According to a new study from International Data Corporation (IDC), a global provider of market intelligence, deal volume saw double-digit gains in 2012 while...
for_saleAccording to a new study from International Data Corporation (IDC), a global provider of market intelligence, deal volume saw double-digit gains in 2012 while deal valuations experienced a sharp decline and initial public offerings (IPOs) were nearly flat. The results follow two consecutive years of substantial growth in merger & acquisition (M&A) activity in the global information and communication technology.

The total number of deals topped 3,800 in 2012 and registered a solid gain of 14.2% year over year, although the quarterly trend showed deal volume slowly declining over the course of the year. In contrast, the value of disclosed deals fell more than 10.8% year over year in 2012 to $211.0 billion, but displayed steady improvement on a quarterly basis as the year progressed.

“The opposing trend between deal volume and deal value is not surprising,” noted Ryan Patterson, Manager, Global IT Advisor and Private Vendor Watch Service at IDC. “In a slow economy, we typically see an increase in the number of deals, and lower values, driven by “fire sales” of troubled companies, an increase in asset sales by companies refocusing on their core business, and acquisitions by private equity (PE) firms looking to capitalize on lower valuations. All of these trends were prominent in the recession years of 2008-2010. The current levels of M&A activity are far from what was experienced during those gloomy years and there are plenty of reasons to believe that the market will maintain a healthy pace in the months ahead.”

Highlights from IDC’s 2012 global technology M&A analysis include the following:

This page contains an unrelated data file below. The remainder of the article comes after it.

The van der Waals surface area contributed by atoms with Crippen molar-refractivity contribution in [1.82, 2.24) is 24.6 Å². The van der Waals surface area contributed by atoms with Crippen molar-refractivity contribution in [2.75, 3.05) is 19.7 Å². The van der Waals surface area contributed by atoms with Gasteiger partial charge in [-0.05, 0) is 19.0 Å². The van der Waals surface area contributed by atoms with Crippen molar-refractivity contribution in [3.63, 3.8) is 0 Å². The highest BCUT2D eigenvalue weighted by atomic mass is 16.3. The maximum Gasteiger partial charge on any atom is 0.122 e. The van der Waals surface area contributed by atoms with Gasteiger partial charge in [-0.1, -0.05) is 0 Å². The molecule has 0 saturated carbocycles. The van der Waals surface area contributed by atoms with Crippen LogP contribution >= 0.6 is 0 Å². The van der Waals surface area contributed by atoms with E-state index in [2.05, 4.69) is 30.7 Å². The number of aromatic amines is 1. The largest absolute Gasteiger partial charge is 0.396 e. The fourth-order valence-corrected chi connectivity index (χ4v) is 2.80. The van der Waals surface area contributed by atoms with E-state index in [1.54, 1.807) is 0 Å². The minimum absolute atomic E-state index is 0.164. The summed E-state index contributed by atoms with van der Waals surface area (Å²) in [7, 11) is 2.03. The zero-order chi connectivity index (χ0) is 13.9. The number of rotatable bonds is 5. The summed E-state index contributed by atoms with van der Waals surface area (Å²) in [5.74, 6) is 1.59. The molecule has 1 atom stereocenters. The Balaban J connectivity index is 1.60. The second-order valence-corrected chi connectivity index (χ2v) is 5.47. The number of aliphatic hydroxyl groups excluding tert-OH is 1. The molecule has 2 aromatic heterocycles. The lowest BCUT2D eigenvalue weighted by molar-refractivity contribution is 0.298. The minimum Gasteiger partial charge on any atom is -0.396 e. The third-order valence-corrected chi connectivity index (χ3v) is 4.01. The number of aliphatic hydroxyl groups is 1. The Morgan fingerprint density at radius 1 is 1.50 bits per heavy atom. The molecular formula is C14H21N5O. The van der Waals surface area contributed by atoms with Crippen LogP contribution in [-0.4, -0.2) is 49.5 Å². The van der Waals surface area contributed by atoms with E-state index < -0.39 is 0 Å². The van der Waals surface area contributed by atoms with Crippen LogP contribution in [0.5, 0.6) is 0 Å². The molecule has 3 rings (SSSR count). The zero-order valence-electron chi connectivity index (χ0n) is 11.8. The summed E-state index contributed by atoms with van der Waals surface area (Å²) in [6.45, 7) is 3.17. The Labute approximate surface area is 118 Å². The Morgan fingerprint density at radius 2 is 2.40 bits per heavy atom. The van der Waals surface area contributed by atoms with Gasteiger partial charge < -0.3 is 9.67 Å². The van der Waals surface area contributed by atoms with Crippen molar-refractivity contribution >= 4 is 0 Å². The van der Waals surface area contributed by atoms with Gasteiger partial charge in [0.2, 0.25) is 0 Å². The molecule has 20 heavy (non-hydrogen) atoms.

• PE-backed M&A activity soared in 2012, totaling 230 deals compared to 180 in 2011, a 27.8% increase year over year. The total disclosed value of PE-backed deals reached $43.0 billion in 2012 compared to $39.2 billion in 2011. In addition, PE firms were involved in 17 billion-dollar-plus deals – almost a third of all deals in this range.
  • The enterprise applications market accounted for the largest portion of disclosed deal value, with approximately $50.5 billion worth of deals in 2012. This was achieved despite a year-over-year decrease of more than 11% in disclosed enterprise applications deals. Mobile deals was the second largest area of activity with $40.1 billion in disclosed deals, more than half of which came in the Softbank acquisition of Sprint-Nextel, followed by telecom deals ($33.0 billion) and Internet deals ($27.5 billion).
  • The most active buyer in 2012 was Constellation Software with 18 deals, carried out mainly in various vertical applications markets through its fully-owned subsidiaries. After two consecutive years at the top of the most active buyers list, Google slipped to second with 17 deals in 2012. Facebook was number 3 on the list with 15 acquisitions, followed by Intel and Publicis Groupe with 12 each.

Concerning geography, the United States remained the main market for tech M&A activity with more than 2,200 deals in 2012. The share of U.S. M&A activity in terms of disclosed deal value was $132.8 billion or 65.3% of the worldwide total.

Despite early optimism for the IPO market, with 17 companies going public in the first quarter of 2012, the year ended with a total of 43 public debuts, just a few better than the 39 IPOs in 2011. Although the total amount raised in 2012 IPOs reached a staggering $21.1 billion, this total is almost entirely attributable to Facebook’s IPO in May.

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